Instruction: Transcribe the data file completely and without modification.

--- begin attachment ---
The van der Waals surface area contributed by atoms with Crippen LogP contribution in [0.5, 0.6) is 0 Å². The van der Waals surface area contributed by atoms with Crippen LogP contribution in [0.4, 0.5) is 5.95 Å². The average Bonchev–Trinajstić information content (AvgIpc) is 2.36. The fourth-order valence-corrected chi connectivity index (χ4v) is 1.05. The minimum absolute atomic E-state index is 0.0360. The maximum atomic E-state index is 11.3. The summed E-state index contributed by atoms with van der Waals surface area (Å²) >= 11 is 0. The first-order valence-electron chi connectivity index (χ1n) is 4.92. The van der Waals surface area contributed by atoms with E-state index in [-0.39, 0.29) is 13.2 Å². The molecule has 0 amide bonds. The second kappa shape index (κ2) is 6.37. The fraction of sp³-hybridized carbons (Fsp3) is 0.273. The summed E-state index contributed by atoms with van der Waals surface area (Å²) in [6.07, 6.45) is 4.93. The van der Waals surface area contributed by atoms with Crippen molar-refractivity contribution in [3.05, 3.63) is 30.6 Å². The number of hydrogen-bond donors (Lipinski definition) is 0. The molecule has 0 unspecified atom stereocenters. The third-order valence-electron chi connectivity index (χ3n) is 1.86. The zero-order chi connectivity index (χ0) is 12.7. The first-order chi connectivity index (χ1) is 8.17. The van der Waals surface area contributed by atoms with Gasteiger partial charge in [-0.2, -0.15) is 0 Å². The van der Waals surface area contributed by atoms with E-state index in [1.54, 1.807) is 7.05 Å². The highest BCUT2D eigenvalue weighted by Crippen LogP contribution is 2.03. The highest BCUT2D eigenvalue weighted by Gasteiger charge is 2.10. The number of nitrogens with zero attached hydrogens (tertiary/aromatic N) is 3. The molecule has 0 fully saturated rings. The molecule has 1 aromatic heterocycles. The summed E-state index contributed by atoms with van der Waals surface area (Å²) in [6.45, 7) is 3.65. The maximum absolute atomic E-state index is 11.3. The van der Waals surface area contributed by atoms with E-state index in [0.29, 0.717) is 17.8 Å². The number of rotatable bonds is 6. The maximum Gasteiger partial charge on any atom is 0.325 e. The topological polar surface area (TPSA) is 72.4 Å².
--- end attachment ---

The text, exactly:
The van der Waals surface area contributed by atoms with Crippen LogP contribution in [0.5, 0.6) is 0 Å². The van der Waals surface area contributed by atoms with Crippen LogP contribution in [0.4, 0.5) is 5.95 Å². The average Bonchev–Trinajstić information content (AvgIpc) is 2.36. The fourth-order valence-corrected chi connectivity index (χ4v) is 1.05. The minimum absolute atomic E-state index is 0.0360. The maximum atomic E-state index is 11.3. The summed E-state index contributed by atoms with van der Waals surface area (Å²) >= 11 is 0. The first-order valence-electron chi connectivity index (χ1n) is 4.92. The van der Waals surface area contributed by atoms with E-state index in [-0.39, 0.29) is 13.2 Å². The molecule has 0 amide bonds. The second kappa shape index (κ2) is 6.37. The fraction of sp³-hybridized carbons (Fsp3) is 0.273. The summed E-state index contributed by atoms with van der Waals surface area (Å²) in [6.07, 6.45) is 4.93. The van der Waals surface area contributed by atoms with Crippen molar-refractivity contribution in [3.05, 3.63) is 30.6 Å². The number of hydrogen-bond donors (Lipinski definition) is 0. The molecule has 0 unspecified atom stereocenters. The third-order valence-electron chi connectivity index (χ3n) is 1.86. The zero-order chi connectivity index (χ0) is 12.7. The first-order chi connectivity index (χ1) is 8.17. The van der Waals surface area contributed by atoms with Gasteiger partial charge in [-0.2, -0.15) is 0 Å². The van der Waals surface area contributed by atoms with E-state index in [1.54, 1.807) is 7.05 Å². The highest BCUT2D eigenvalue weighted by Crippen LogP contribution is 2.03. The highest BCUT2D eigenvalue weighted by Gasteiger charge is 2.10. The number of nitrogens with zero attached hydrogens (tertiary/aromatic N) is 3. The molecule has 0 fully saturated rings. The molecule has 1 aromatic heterocycles. The summed E-state index contributed by atoms with van der Waals surface area (Å²) in [6.45, 7) is 3.65. The maximum absolute atomic E-state index is 11.3. The van der Waals surface area contributed by atoms with E-state index in [0.29, 0.717) is 17.8 Å². The number of rotatable bonds is 6. The maximum Gasteiger partial charge on any atom is 0.325 e. The topological polar surface area (TPSA) is 72.4 Å².